Rio 2016: Laura Trott shrugs off Zika fears and focuses on double gold

Laura Trott

Laura Trott is not easily fazed by the occupational hazards presented by a working life spent cycling around in circles.

Suffering from a condition that often causes her to throw up after races and particularly intense training sessions, she has spoken of how much she relishes the physical pain and distress that comes with being an elite bike racer. Having first come to public attention when caught on camera vomiting into a bucket during the 2010 Commonwealth Games, she could scarcely sound more relaxed as she prepares to defend, in less ignominious circumstances, the two Olympic titles that made her name.

“I don’t think they did test events at Beijing either,” shrugs the good humoured 24-year-old, upon being asked if she is concerned by news the velodrome in Rio will not throw its doors open to the public until the first day of track cycling competition next week, before swatting away concerns about the Zika virus in the fairly unfussed manner of somebody semi-distracted by a mosquito.

“The BOA have given us all the information we could possibly have and we’re going to take all the precautions that we can,” she says. “I mean, our sport is an inside sport. Obviously we’ll be walking around the village, but we’ll have to make sure to wear long sleeves and use the sprays and stuff. For me personally, it doesn’t bother me because I don’t want a baby in the next year. All I want is to win another medal.”

In what has been an uncharacteristically chaotic few months for British cycling, Trott remains the sport’s poster girl and is the star attraction as she holds court alongside her fellow London 2012 team pursuit veteran Joanna Roswell-Shand and comparatively new team-mates Elinor Barker, Ciara Horne and Katie Archibald. Following a lengthy lay-off through serious injury, Dani King was unceremoniously jettisoned from the team that won gold four years ago in what was then a three-woman discipline, while a change in competition rules now means each round of this year’s competition will be contested by four riders picked from squads of five.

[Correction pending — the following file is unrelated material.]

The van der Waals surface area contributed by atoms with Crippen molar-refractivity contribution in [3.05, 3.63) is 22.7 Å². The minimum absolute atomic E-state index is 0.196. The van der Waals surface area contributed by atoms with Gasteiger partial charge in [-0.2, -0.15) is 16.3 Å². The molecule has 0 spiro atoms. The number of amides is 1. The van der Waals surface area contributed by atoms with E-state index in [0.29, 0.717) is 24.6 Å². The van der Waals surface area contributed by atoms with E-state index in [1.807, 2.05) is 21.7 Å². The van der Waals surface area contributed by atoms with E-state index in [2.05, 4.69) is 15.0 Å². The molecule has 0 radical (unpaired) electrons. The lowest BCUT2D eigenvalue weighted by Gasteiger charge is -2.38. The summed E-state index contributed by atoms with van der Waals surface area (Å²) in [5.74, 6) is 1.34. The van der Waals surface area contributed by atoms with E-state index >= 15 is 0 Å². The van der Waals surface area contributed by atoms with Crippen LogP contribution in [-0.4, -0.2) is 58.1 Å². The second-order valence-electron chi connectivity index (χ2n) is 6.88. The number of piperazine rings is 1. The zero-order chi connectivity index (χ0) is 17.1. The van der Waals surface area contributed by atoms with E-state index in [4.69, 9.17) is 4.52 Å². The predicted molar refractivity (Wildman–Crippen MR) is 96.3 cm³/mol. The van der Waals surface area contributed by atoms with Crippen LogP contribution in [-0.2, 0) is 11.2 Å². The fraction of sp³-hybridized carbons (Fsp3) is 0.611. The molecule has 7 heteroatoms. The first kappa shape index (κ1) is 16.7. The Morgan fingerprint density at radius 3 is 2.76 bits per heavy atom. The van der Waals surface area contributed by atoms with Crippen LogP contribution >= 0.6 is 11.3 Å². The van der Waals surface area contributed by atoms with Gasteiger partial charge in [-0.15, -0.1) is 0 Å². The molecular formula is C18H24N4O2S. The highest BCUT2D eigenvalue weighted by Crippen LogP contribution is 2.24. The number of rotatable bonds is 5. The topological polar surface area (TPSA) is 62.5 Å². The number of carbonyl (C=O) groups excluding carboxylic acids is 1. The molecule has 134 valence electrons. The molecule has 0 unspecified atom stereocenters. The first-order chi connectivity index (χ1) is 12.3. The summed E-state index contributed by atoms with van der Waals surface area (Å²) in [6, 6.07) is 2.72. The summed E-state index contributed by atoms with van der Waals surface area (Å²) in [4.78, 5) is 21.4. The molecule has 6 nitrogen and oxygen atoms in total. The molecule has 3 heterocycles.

For so long an unbeatable force in their discipline, the Team GB pursuit team had a surprise wake-up call during this year’s world championships staged in London, finishing third behind the USA and Canada. However, they are quick to point out this was not because they are pedalling more slowly.

“I don’t think [it’s fair to say] we’re not the team we used to be because we broke a national record to get that bronze,” says Barker. “We went faster than we’d ever gone before, it’s just that other teams are catching up and going faster or doing the same kind of speeds as us. It’s not that we’re getting slower, definitely not. It’s just that other people are getting into the same kind of territory now.”

There is general agreement among the five women that it will take a world record to win gold in Rio, while Trott insists the fact they will be competing on foreign soil and well away from the public spotlight which enveloped Team GB’s riders four years ago will not affect their efforts to set one.

“It’s still another bike race,” she says. “It could be anywhere in the world and we’d still prepare for it in exactly the same way. Whether it’s all over the TV or not, for us as athletes to be at the top of our game and be Olympic champions, we put in 100% every day regardless of what’s going on in the outside world. I think personally, because it’s a foreign Games it is completely different and that’s why it’s going to be so exciting for me.”

Trott will also ride solo to defend her omnium title in Rio, while her fiance, Jason Kenny, will be aiming to double the tally of three golds he has already accumulated through competing at the Beijing and London Games. Should he do so, he would equal the Olympic gold medal haul of Sir Chris Hoy, the most decorated Olympic cyclist of all time and an athlete Trott reveres as “the god of cycling”.

On the subject of her boyfriend, Trott is considerably less gushing. “He’s not God, we’re on a level,” she laughs, when questioned about Kenny’s chances of emulating Hoy. “Obviously this time he can win three. The fact he can be level with Sir Chris’s record is just insane. I obviously hope he gets it. Also I want him to become Sir [Jason Kenny] so I become Lady Laura.”

Powered by article was written by Barry Glendenning, for The Guardian on Monday 1st August 2016 22.30 Europe/London © Guardian News and Media Limited 2010